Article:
28,264 posts, read 26,231,676 times
Reputation: 11726
But, but, but, if defenses tried to trap Jordan all the time, and shaded him with a big, he'd have no choice but to retreat to the 3 point line and shoot a step back 3. There's no way he could simply shoot over Curry, Draymond or Iguodala!


https://www.youtube.com/watch?v=Ztb3KhRsBQc

The most unstoppable move in the history of the game (maybe second most unstoppable next to the skyhook). This is such a beautiful clip because it shows Jordan's mastery of ball fakes to confuse defenders and ward off double teams and traps.
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Old 06-20-2018, 11:21 AM
 
Location: Virginia Beach
4,211 posts, read 2,827,100 times
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^^^damn it's that time of the year your Jordan crush uncontrollably rages out, look forward to the next several months of this...
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Old 06-20-2018, 12:11 PM
 
Location: Crooklyn, New York
28,264 posts, read 26,231,676 times
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Curry is also turnover prone when trapped. Here are 4 turnovers in a single game, all of which were the result of traps.


https://www.youtube.com/watch?v=xht00SDwe7o
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Old 06-20-2018, 02:29 PM
 
3,565 posts, read 1,874,215 times
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Quote:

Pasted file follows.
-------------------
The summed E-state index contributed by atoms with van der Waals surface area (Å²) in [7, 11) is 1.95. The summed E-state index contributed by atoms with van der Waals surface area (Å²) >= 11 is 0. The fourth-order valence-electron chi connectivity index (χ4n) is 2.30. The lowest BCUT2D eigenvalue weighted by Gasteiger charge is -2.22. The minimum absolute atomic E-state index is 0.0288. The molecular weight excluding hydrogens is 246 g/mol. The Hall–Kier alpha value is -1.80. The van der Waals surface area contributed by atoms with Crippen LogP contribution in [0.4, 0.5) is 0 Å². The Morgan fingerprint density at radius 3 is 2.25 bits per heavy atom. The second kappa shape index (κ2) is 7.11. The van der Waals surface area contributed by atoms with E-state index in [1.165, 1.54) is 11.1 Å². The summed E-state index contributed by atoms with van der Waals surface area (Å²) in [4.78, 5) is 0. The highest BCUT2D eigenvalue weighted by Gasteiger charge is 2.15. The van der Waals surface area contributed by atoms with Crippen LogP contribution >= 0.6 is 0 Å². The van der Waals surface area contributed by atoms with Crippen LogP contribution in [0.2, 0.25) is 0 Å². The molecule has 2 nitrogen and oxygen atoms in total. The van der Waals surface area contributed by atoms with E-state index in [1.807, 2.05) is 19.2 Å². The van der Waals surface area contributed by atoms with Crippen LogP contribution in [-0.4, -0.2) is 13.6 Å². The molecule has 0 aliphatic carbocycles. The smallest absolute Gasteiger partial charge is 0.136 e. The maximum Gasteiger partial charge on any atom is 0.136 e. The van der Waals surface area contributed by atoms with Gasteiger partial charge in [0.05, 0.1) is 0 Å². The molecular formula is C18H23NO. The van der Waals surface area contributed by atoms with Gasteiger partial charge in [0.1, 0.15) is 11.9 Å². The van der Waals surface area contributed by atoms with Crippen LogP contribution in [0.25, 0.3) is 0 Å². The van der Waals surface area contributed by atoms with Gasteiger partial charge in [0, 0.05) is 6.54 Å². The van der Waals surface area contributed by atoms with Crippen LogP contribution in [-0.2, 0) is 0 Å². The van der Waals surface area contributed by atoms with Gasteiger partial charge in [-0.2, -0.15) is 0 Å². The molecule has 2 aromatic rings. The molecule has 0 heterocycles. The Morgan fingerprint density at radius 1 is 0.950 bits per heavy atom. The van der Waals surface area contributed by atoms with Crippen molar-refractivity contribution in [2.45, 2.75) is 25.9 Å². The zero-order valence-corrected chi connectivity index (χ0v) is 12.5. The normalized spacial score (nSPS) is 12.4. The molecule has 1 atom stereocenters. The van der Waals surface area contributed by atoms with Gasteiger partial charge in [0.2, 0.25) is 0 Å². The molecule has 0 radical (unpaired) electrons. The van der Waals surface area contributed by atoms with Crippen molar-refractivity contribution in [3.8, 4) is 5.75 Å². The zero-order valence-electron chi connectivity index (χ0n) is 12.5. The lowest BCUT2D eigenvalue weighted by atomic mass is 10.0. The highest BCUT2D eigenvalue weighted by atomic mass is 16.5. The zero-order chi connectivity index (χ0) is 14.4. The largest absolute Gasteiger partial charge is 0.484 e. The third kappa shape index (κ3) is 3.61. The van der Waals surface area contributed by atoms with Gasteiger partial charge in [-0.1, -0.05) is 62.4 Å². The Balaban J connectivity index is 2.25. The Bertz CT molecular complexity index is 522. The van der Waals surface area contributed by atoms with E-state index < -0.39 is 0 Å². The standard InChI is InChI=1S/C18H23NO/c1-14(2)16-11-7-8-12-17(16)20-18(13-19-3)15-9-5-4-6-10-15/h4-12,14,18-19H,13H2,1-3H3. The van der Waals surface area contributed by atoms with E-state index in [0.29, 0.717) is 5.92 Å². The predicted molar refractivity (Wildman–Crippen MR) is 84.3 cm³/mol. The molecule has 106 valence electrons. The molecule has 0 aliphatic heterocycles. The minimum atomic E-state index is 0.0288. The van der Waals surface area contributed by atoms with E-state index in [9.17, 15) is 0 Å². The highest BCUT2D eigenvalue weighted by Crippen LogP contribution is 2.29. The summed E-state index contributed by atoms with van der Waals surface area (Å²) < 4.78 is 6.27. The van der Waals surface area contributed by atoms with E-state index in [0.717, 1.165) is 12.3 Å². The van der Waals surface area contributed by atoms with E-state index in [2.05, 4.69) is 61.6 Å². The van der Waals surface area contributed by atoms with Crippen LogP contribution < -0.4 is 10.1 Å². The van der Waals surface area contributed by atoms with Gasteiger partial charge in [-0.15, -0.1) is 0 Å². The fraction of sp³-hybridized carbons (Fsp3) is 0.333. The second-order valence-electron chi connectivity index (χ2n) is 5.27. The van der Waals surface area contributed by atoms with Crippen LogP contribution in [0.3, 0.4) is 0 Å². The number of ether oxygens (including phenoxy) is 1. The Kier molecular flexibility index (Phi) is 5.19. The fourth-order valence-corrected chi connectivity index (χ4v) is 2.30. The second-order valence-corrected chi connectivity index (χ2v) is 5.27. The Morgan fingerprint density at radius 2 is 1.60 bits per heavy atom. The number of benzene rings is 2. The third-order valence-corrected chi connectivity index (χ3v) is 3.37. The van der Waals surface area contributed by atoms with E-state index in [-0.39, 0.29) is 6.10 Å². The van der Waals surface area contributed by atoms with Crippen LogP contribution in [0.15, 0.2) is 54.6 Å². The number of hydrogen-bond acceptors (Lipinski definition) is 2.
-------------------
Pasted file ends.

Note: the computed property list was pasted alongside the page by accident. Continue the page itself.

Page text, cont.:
Originally Posted by BajanYankee View Post
Curry is also turnover prone when trapped. Here are 4 turnovers in a single game, all of which were the result of traps.


https://www.youtube.com/watch?v=xht00SDwe7o
Jordan had some rough games, too. Remember these prime MJ games in the playoffs?

https://www.basketball-reference.com...205210CHI.html

https://www.basketball-reference.com...205140NYK.html

https://www.basketball-reference.com...205090NYK.html

Curry's MO is to beat the trap with passing. He does it routinely and creates 4 on 3 opportunities for his team. It has become suicide for teams to trap Curry.

Quote:
Originally Posted by TR95 View Post
And the Bulls ability to win without needing to hit 3's. Same with Shaq's Lakers. He would have just dominated the Warriors. If GSW doesn't hit their 3's, history has showed they can lose. Amazing how everyone forgets they were down 3-2 until Paul went down. Next year will be interesting to see if there is a team that can beat GSW.

By the way, Jordan was on 8 all-defensive teams, so I think he could slow Curry or Klay down. Actually, I would pretty much guarantee he would.
Shaq and MJ have both lost playoff series. The Warriors have, too. Curry and Klay have faced a lot of all-defensive players. They still get theirs.

Quote:
Originally Posted by BajanYankee View Post
Help defense was not invented circa 2014. That is something that has been taught and permitted at every level of basketball since forever. Any time a player rotates over to help defend another player, that is "help" defense.

What was illegal in the 80s/90s was not help defense, but "shading." Shading is effective against a player who can't shoot just as zone defense is effective against players that can't shoot. Michael Jordan, however, could shoot, and he could do it right over the top of people even better than Kevin Durant could. When a player shoots well from longer ranges, shading him isn't a very effective defensive strategy since he can rise up and shoot over defenders.